reader may form so mo just conception
of the abovo statement it will be
propor for mo to mako reference to
Poor'sManuel and the consus report of
the United States for 1880; by doing
so it will bo Been that prior to that
dato and boforo tho corporations pooled
their issues and consolidated their
general interests, and at a timo when
they wore corapoting with oach other
as a business enterprise, that all the
roads running west from Boston, New
iork, Baltimore and 1'huadclphia,
oharged, at thoir own will, ono cent a
ton per milo on all through hauls and
ono and a sixth for all short hauls.
Tho consus roport for 1880 shows that
the average freight rato for the Unitod
States was less than one cont a ton
per milo. They also show that the
roads from St. Louis to Galveston
prior to tho general combination, and
whon sho was competing as a business
transaction, only charged sevon tenths
of a cent a ton per mile on a through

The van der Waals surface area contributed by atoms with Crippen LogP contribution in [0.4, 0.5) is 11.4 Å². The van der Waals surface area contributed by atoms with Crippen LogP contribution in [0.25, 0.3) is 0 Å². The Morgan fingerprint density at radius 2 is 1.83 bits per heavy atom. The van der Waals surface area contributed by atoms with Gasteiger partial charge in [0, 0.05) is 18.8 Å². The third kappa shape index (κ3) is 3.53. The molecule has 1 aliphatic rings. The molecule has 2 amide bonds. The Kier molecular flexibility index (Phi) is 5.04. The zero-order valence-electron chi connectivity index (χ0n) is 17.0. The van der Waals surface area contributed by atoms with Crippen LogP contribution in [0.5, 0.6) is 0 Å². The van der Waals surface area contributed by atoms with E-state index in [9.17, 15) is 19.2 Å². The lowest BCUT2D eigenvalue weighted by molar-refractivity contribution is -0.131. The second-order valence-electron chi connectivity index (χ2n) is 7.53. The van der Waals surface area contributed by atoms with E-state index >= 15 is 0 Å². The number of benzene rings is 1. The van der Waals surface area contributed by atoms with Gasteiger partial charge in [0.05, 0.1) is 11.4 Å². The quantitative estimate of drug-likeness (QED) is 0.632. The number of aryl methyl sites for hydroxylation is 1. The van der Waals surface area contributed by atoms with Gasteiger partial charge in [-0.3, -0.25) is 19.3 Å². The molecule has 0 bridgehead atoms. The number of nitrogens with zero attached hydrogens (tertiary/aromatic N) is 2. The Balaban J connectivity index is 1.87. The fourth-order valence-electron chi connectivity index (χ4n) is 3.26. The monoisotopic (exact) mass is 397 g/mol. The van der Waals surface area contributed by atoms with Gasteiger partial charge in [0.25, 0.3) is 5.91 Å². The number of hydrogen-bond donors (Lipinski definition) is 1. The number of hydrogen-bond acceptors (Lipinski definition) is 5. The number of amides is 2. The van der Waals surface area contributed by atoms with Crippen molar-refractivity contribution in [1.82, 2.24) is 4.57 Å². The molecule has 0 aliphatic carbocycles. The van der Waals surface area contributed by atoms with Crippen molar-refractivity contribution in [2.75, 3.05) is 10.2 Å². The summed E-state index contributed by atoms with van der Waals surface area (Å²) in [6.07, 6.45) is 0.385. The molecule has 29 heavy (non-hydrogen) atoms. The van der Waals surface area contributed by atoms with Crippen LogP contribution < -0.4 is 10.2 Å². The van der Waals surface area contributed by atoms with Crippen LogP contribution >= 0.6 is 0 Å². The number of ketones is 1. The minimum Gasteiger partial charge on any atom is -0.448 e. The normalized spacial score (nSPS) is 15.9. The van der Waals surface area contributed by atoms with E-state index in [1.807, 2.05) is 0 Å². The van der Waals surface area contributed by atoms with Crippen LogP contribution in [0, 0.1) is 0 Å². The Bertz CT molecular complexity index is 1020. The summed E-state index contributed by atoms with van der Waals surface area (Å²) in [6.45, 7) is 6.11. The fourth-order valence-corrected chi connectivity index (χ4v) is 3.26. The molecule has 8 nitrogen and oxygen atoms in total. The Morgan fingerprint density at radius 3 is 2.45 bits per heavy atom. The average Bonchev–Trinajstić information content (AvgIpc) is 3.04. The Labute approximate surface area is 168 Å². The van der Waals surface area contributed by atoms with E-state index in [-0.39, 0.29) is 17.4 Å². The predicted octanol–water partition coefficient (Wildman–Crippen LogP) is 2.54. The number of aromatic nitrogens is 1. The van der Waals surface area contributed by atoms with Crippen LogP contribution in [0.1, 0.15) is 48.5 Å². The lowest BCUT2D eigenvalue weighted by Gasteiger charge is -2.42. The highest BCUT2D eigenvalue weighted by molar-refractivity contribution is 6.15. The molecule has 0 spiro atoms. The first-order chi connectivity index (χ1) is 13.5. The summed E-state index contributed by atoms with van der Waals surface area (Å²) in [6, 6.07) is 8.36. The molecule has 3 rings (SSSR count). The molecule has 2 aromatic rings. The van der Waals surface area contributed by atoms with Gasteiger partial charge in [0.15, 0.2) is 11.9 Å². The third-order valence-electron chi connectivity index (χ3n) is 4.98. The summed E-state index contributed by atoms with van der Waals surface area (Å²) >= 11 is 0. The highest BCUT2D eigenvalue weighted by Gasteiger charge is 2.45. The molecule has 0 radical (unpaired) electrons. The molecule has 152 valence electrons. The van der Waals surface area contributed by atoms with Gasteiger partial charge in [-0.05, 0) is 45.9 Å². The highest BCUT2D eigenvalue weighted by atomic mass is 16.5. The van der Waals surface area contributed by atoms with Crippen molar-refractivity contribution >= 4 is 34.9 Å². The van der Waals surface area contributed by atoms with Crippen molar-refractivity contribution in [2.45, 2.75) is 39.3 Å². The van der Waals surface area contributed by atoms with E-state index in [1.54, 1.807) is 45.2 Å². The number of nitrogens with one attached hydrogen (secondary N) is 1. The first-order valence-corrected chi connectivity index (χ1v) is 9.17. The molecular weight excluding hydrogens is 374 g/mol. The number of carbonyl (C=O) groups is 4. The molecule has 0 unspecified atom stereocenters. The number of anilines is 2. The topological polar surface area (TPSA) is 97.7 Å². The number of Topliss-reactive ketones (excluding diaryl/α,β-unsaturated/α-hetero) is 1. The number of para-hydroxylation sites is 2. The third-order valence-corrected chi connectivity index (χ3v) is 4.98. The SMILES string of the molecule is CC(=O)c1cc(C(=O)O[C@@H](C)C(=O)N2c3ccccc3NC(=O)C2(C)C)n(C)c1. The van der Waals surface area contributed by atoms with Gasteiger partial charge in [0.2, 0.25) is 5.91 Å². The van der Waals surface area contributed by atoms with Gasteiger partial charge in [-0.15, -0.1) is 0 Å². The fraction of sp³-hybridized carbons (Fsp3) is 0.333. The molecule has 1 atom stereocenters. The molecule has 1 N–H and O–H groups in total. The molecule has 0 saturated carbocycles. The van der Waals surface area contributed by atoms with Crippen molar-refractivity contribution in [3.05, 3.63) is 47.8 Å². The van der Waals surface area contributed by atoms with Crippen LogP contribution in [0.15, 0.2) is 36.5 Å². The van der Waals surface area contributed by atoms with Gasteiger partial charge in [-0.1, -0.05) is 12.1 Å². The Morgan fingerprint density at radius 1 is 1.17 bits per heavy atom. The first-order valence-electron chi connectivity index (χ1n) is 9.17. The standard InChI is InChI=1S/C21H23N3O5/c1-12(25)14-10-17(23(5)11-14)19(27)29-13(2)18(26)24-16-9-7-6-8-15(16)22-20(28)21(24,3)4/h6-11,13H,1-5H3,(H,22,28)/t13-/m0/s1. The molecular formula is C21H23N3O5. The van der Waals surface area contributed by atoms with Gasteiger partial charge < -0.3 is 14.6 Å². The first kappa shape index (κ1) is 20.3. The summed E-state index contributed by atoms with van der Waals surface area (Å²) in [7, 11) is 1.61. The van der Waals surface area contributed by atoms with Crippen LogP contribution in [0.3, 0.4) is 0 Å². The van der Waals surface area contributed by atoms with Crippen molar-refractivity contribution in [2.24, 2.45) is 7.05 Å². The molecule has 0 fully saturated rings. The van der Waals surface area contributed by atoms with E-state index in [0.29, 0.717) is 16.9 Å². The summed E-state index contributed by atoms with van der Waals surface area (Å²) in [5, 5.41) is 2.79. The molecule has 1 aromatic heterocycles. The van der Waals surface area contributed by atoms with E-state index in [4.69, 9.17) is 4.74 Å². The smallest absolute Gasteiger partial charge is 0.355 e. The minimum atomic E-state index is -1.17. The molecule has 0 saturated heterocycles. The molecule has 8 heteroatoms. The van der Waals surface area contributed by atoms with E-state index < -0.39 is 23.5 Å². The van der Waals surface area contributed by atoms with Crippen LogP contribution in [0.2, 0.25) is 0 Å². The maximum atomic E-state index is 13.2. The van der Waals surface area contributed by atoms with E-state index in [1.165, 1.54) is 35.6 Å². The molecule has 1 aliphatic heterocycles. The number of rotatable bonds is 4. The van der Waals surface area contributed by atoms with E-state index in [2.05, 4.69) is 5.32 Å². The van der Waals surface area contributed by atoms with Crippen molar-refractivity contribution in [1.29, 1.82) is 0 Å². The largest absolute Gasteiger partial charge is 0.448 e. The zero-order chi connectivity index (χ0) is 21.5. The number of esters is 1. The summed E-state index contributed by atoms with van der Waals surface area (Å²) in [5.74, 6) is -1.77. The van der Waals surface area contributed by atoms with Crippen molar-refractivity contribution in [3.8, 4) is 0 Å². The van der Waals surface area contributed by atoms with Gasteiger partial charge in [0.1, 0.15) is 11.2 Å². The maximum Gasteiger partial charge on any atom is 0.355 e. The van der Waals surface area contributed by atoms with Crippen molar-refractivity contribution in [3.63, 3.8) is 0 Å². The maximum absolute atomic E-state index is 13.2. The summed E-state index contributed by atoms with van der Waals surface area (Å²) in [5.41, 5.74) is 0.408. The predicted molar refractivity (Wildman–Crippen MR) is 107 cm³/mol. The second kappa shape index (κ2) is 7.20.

haul from oity to city. Tho oonBus
reports and Poor's Manuel show that
at tho above datos, and tho abovo
named rates 55 por oent of the gross
earnings of theso roads was net profit.
Thin most unquestionably settles the
question as to whether ono cent a ton
por mile is a paying rato or not.
The most authoritative statistics
show 45 per cont not on the gross
earnings of tho principal Toxas roads,
and these roads have their stock
watered from 50 to 60 per cent., whilo
many of tho roads in tho older states
have their stook watered up to 80 and
85 per cent. Ono oompany in Now
York when it cotnmenocd business